Elise is a public health professional with experience in strategic planning and implementation, research coordination, and outcomes assessment. She is motivated to support, direct and stimulate research efforts, with a passion to invest in innovative data sharing strategies and clinical research tools. While still in graduate school, she worked as a Clinical Research Coordinator at Tufts Medical Center in Boston, MA, where she administered polycystic kidney disease (PKD) clinical trial protocols to collect quality research data and monitor study patients for adverse drug events.

Elise then took an epidemiologic fellowship at the National Cancer Institute, where she conducted comprehensive research on gaps in post-diagnostic cancer outcome research using population-level nationally representative datasets. She was also awarded an additional grant to design and conduct a usability and feasibility study for breast cancer symptom management.

Elise now serves as the Senior Director of Research at the PKD Foundation, where she led the implementation and management of the U.S. ADPKD Patient Registry (launched September 2019) to capture longitudinal, patient-reported outcomes. The Registry has also proven to be a valuable research recruitment tool. Additionally, Elise has demonstrated a commitment to including the patient voice in all programs by implementing a Stakeholder Review Committee for the research grant program, and a Patient Advisory Group for management of the Registry itself. She now serves as Co-Chair for HRA’s Registry and Biorepository Working Group.

Sharon Hesterlee, PhD
Chief Research Officer | Muscular Dystrophy Association
Dr. Hesterlee is Executive Vice President, Chief Research Officer of the Muscular Dystrophy Association. She has over 20 years of experience in neuromuscular research in both the nonprofit and industry space. She has served as head of research for Parent Project Muscular Dystrophy, the Myotonic Dystrophy Foundation, the Association for Frontotemporal Degeneration and the Muscular Dystrophy Association’s MDA Venture Philanthropy. Dr. Hesterlee has also served as project lead for rare disease gene therapy programs at Pfizer, Inc; as Chief Executive Officer of Lion Therapeutics, a special purpose entity of Askbio, Inc.; and as Executive Vice President and Head of the Neuromuscular Division of Askbio Inc.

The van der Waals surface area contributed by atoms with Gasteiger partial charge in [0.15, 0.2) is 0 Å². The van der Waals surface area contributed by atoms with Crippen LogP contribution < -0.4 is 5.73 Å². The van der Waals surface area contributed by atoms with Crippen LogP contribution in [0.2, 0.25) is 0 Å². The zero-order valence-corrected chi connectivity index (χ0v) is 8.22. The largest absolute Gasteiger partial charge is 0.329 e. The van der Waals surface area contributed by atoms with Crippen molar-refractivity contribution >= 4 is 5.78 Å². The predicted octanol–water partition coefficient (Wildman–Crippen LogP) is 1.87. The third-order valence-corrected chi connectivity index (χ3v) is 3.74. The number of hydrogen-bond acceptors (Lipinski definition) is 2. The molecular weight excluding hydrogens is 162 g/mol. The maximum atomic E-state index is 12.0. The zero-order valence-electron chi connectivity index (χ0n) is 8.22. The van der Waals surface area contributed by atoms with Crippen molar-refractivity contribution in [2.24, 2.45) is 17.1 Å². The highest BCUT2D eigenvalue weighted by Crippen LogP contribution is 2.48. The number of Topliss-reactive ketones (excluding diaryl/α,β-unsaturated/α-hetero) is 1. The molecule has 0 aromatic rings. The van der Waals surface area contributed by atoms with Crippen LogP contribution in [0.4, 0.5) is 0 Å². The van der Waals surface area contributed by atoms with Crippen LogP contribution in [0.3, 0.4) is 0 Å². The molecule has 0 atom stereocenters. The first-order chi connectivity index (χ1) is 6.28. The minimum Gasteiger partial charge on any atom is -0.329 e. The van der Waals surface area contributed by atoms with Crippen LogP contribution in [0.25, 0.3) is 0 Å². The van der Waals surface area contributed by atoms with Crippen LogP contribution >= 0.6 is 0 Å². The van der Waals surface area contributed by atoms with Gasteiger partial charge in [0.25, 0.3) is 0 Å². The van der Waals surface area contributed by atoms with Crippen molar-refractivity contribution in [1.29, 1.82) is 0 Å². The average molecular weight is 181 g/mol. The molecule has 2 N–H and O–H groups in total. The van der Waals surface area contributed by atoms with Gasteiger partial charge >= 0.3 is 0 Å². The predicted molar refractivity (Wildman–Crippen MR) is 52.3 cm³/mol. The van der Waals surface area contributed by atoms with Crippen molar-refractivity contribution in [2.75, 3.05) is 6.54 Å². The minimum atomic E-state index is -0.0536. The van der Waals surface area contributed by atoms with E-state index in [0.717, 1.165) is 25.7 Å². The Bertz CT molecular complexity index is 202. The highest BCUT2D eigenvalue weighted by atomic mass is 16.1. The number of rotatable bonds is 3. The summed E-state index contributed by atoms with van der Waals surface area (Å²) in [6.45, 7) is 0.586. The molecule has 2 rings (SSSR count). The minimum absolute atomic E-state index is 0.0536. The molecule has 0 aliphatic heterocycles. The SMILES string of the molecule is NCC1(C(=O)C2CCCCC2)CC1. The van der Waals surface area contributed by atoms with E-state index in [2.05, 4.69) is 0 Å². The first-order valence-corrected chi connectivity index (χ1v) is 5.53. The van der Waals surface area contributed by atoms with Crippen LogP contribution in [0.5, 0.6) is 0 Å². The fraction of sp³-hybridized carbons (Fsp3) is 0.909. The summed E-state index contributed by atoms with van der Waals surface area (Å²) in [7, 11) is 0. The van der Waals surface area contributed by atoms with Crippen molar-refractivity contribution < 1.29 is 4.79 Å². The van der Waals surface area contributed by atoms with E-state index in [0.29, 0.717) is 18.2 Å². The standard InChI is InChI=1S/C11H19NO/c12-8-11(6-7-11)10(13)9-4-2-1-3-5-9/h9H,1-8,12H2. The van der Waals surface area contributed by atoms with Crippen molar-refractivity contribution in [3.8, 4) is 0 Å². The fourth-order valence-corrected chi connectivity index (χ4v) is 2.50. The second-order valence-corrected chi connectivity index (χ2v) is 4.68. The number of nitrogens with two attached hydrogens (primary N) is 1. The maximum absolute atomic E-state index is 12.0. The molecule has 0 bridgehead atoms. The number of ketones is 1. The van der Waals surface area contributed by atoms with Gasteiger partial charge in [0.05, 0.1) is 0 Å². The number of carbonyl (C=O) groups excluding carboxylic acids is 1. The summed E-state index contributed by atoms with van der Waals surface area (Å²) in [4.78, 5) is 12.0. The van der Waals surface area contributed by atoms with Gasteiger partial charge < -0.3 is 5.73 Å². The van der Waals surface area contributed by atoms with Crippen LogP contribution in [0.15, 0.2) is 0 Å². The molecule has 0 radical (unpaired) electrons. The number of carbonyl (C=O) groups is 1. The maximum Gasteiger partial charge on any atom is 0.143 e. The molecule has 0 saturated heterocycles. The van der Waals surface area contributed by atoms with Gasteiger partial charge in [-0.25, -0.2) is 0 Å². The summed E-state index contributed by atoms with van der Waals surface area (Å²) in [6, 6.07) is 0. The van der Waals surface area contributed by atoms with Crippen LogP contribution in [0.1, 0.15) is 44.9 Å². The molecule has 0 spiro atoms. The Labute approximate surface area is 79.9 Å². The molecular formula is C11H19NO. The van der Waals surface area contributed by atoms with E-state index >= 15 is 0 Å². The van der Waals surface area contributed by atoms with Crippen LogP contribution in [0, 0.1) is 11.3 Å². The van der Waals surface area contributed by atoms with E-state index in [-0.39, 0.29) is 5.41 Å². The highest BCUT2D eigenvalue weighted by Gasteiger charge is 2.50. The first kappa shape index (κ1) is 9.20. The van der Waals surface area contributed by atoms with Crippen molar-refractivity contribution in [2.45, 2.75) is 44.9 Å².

She has been involved in numerous efforts to remove barriers to therapy development for rare disease and foster interactions between patient advocacy groups and foster interactions between patient advocacy groups and industry. Dr. Hesterlee has served on the governing board of the Health Research Alliance, the NINDS Council, and the Department of Health and Human Service’s Muscular Dystrophy Coordinating Committee. She currently serves on the Congressionally Directed Medical Research Program’s Duchenne Muscular Dystrophy Programmatic Review Panel. She received her Ph.D. in neuroscience from the University of Arizona in 1999.

Tina Ta, MS
Grants Officer | Health Resources in Action
Tina Ta is part of HRiA’s Biomedical Research Grantmaking team as a Grants Officer. She holds a M.S. in Biomedical Engineering from Boston University. Her research has focused on addictive disorders and developing techniques to target specific brain structures. Tina has experience in project management, event planning, and customer service. She is passionate about racial equity in professional development and celebrating cultural diversity.